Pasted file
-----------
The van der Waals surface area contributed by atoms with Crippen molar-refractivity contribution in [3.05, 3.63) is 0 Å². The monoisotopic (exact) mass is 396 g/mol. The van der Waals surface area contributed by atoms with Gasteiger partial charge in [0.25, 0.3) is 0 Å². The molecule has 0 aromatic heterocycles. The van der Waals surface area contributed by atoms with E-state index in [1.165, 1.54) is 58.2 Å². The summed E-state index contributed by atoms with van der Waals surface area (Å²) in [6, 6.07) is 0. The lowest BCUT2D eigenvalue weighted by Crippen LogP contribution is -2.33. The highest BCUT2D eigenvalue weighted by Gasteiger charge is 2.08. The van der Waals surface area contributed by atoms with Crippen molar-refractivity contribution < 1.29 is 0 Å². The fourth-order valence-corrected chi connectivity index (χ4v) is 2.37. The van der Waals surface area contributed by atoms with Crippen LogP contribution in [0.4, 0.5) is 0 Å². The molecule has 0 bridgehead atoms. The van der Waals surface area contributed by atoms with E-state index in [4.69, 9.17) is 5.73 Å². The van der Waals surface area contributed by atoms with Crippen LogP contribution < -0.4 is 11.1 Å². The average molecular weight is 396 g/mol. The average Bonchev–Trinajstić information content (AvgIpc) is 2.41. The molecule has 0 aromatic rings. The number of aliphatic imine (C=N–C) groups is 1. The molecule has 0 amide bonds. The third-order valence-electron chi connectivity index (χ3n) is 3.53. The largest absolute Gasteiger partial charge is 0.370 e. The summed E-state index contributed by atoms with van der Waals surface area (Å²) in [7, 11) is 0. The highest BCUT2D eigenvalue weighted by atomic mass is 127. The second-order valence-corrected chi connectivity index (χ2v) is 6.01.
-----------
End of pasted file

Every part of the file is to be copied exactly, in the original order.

The van der Waals surface area contributed by atoms with Crippen molar-refractivity contribution in [3.05, 3.63) is 0 Å². The monoisotopic (exact) mass is 396 g/mol. The van der Waals surface area contributed by atoms with Gasteiger partial charge in [0.25, 0.3) is 0 Å². The molecule has 0 aromatic heterocycles. The van der Waals surface area contributed by atoms with E-state index in [1.165, 1.54) is 58.2 Å². The summed E-state index contributed by atoms with van der Waals surface area (Å²) in [6, 6.07) is 0. The lowest BCUT2D eigenvalue weighted by Crippen LogP contribution is -2.33. The highest BCUT2D eigenvalue weighted by Gasteiger charge is 2.08. The van der Waals surface area contributed by atoms with Crippen molar-refractivity contribution < 1.29 is 0 Å². The fourth-order valence-corrected chi connectivity index (χ4v) is 2.37. The van der Waals surface area contributed by atoms with Crippen LogP contribution in [0.4, 0.5) is 0 Å². The molecule has 0 bridgehead atoms. The van der Waals surface area contributed by atoms with E-state index in [4.69, 9.17) is 5.73 Å². The van der Waals surface area contributed by atoms with Crippen LogP contribution < -0.4 is 11.1 Å². The average molecular weight is 396 g/mol. The average Bonchev–Trinajstić information content (AvgIpc) is 2.41. The molecule has 0 aromatic rings. The number of aliphatic imine (C=N–C) groups is 1. The molecule has 0 amide bonds. The third-order valence-electron chi connectivity index (χ3n) is 3.53. The largest absolute Gasteiger partial charge is 0.370 e. The summed E-state index contributed by atoms with van der Waals surface area (Å²) in [7, 11) is 0. The highest BCUT2D eigenvalue weighted by atomic mass is 127. The second-order valence-corrected chi connectivity index (χ2v) is 6.01.